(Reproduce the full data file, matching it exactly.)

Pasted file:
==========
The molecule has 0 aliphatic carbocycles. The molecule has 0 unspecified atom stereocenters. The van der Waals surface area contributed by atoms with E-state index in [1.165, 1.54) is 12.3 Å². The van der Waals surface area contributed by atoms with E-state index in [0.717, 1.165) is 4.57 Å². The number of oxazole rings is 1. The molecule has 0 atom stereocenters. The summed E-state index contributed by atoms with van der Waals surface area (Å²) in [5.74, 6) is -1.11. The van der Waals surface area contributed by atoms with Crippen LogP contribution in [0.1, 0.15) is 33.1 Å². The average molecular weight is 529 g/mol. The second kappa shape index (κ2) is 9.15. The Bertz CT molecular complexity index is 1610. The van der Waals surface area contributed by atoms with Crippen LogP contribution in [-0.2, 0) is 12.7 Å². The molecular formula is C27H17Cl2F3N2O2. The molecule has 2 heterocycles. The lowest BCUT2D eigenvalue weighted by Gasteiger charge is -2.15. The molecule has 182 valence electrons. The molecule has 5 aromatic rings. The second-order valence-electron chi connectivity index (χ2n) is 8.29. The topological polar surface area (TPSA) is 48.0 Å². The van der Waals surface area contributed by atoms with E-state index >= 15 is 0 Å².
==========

The molecule has 0 aliphatic carbocycles. The molecule has 0 unspecified atom stereocenters. The van der Waals surface area contributed by atoms with E-state index in [1.165, 1.54) is 12.3 Å². The van der Waals surface area contributed by atoms with E-state index in [0.717, 1.165) is 4.57 Å². The number of oxazole rings is 1. The molecule has 0 atom stereocenters. The summed E-state index contributed by atoms with van der Waals surface area (Å²) in [5.74, 6) is -1.11. The van der Waals surface area contributed by atoms with Crippen LogP contribution in [0.1, 0.15) is 33.1 Å². The average molecular weight is 529 g/mol. The second kappa shape index (κ2) is 9.15. The Bertz CT molecular complexity index is 1610. The van der Waals surface area contributed by atoms with Crippen LogP contribution in [-0.2, 0) is 12.7 Å². The molecular formula is C27H17Cl2F3N2O2. The molecule has 2 heterocycles. The lowest BCUT2D eigenvalue weighted by Gasteiger charge is -2.15. The molecule has 182 valence electrons. The molecule has 5 aromatic rings. The second-order valence-electron chi connectivity index (χ2n) is 8.29. The topological polar surface area (TPSA) is 48.0 Å². The van der Waals surface area contributed by atoms with E-state index >= 15 is 0 Å².